Didn’t You Know? Andre Miller Is Underrated

Trail Blazers are flaming out right and left, and with Brandon Roy slowed for an undetermined amount of the year, it’s once again time for us to loudly declare that Andre Miller is underrated.

To comprehend why Miller’s stock seems to fluctuate wildly within each season, consider the odd mix of talent and shortcomings that have obliged Andre Miller to scuttle under the radar for so long. For one thing, he can’t jump, which is, you know, the best way to tell if a player is any good. Also he can’t shoot from further than 15 feet away and boasts a career Three Point FG% of 20.7, or 4% worse than Rajon Rondo’s career average. Last year, according to Hoopdata.com, the only place on the court  from which Miller shot better than 50% was “at the rim” (60%). Yet he’s probably the only guard with these limitations to put up for 50+ (last year against Dallas) in the modern era. He’s also led the NBA in Assists and ranks as one of the best pure point guards of the 2000s. Does this mean he’s good? It can be difficult to process these conflicting inputs when it is our sports fan instinct to define through dichotomy: good / bad, tough / soft, win / lose.

Just keep in mind that Miller has made every team he’s ever played on (a total of 5) better.

Image by Anthony Bain

Miller is famous for his “old man game,” which is really a seminar in body position, strength, and patience. Dre also has some of the broadest shoulders at his position, allowing him to extend away from the defense for clean layups off his herky-jerky charges to the hoop, not unlike Tyreke Evans or Gilbert Arenas. And against Memphis last Tuesday, Miller abused Mike Conley in the post for a couple of clutch buckets, backing him under the hoop in a drab display of power and balance before dropping in another yawnfest of a bucket. OK, you get the point, he’s not particularly exciting to watch—but note the result: a high percentage shot (with virtually no chance of turnover) that he converted for two points.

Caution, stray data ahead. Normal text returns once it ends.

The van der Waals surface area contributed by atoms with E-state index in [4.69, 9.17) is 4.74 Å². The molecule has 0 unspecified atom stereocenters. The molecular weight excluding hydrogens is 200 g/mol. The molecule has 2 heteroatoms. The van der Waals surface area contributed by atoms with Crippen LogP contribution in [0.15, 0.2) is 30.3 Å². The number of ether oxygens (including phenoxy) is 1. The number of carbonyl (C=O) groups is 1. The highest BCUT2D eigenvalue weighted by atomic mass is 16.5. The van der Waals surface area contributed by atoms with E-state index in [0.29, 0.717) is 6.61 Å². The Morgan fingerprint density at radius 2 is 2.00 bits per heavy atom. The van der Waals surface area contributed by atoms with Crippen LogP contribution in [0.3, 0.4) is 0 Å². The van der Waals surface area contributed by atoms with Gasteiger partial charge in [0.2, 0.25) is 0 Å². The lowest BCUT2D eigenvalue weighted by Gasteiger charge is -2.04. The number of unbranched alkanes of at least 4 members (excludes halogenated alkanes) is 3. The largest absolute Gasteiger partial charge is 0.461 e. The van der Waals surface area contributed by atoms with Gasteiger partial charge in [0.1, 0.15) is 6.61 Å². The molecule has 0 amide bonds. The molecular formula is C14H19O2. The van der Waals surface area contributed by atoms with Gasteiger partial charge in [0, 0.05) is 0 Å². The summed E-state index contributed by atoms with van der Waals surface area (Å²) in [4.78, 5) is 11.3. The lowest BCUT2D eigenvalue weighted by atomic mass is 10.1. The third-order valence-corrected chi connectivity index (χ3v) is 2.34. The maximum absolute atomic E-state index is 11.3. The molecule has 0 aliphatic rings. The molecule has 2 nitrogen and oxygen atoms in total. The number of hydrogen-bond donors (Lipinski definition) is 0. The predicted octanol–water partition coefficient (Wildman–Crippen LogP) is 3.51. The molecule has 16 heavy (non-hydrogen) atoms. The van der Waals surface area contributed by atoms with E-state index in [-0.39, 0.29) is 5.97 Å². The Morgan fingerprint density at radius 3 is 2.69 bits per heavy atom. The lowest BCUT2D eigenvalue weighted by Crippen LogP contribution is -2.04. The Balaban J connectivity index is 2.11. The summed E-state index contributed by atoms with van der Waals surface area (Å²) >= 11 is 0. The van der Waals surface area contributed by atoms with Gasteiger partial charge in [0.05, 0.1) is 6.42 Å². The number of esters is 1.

Plus, because he’s so effective around the rim, the Trail Blazers can invert their offense the same way they do with Roy, put Miller in the post, and run efficient offense through him.

Yet he’s also the guy who’s never bothered to increase his perimeter shooting percentages and has an offseason regimen that rivals Vlade Divac’s rigorous diet of hot tubbing and cigarettes.  Then again, he’s the only Blazer currently in the top 40 in the league in PER, and hasn’t skipped a game in nearly eight seasons. His contradictions resist classification.

In part because Miller does some things very well but is brilliant in no facet of the game, and in part because he hucks a gross, flat, wounded duck of a jumpshot—he’s both superior and limited. Usually we focus on the limits at the expense of appreciating consistent production, until Miller is once again in a position to make plays for a contender. Then, somehow ever sneaking up on us, his paunchy torso becomes rugged; his direct attacking style seems deceptive. As the Blazers struggle to survive another injury-marred season, Portland fans are hoping Miller’s play once again convinces us that he’s underrated.



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